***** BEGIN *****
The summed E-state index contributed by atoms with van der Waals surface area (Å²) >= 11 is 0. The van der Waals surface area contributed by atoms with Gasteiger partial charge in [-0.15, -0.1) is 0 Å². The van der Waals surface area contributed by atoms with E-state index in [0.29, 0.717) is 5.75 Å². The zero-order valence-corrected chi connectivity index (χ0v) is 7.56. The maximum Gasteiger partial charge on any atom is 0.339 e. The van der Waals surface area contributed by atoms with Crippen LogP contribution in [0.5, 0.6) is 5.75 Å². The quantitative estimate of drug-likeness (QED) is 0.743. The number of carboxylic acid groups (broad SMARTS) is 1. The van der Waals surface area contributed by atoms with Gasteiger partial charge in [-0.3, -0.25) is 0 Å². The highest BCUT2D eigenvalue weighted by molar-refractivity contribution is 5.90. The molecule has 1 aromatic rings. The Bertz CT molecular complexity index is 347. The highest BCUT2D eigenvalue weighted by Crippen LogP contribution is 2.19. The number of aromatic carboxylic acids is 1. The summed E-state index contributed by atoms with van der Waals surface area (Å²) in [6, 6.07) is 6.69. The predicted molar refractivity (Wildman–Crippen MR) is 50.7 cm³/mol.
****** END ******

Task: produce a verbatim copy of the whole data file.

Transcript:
The summed E-state index contributed by atoms with van der Waals surface area (Å²) >= 11 is 0. The van der Waals surface area contributed by atoms with Gasteiger partial charge in [-0.15, -0.1) is 0 Å². The van der Waals surface area contributed by atoms with E-state index in [0.29, 0.717) is 5.75 Å². The zero-order valence-corrected chi connectivity index (χ0v) is 7.56. The maximum Gasteiger partial charge on any atom is 0.339 e. The van der Waals surface area contributed by atoms with Crippen LogP contribution in [0.5, 0.6) is 5.75 Å². The quantitative estimate of drug-likeness (QED) is 0.743. The number of carboxylic acid groups (broad SMARTS) is 1. The van der Waals surface area contributed by atoms with Gasteiger partial charge in [-0.3, -0.25) is 0 Å². The highest BCUT2D eigenvalue weighted by molar-refractivity contribution is 5.90. The molecule has 1 aromatic rings. The Bertz CT molecular complexity index is 347. The highest BCUT2D eigenvalue weighted by Crippen LogP contribution is 2.19. The number of aromatic carboxylic acids is 1. The summed E-state index contributed by atoms with van der Waals surface area (Å²) in [6, 6.07) is 6.69. The predicted molar refractivity (Wildman–Crippen MR) is 50.7 cm³/mol.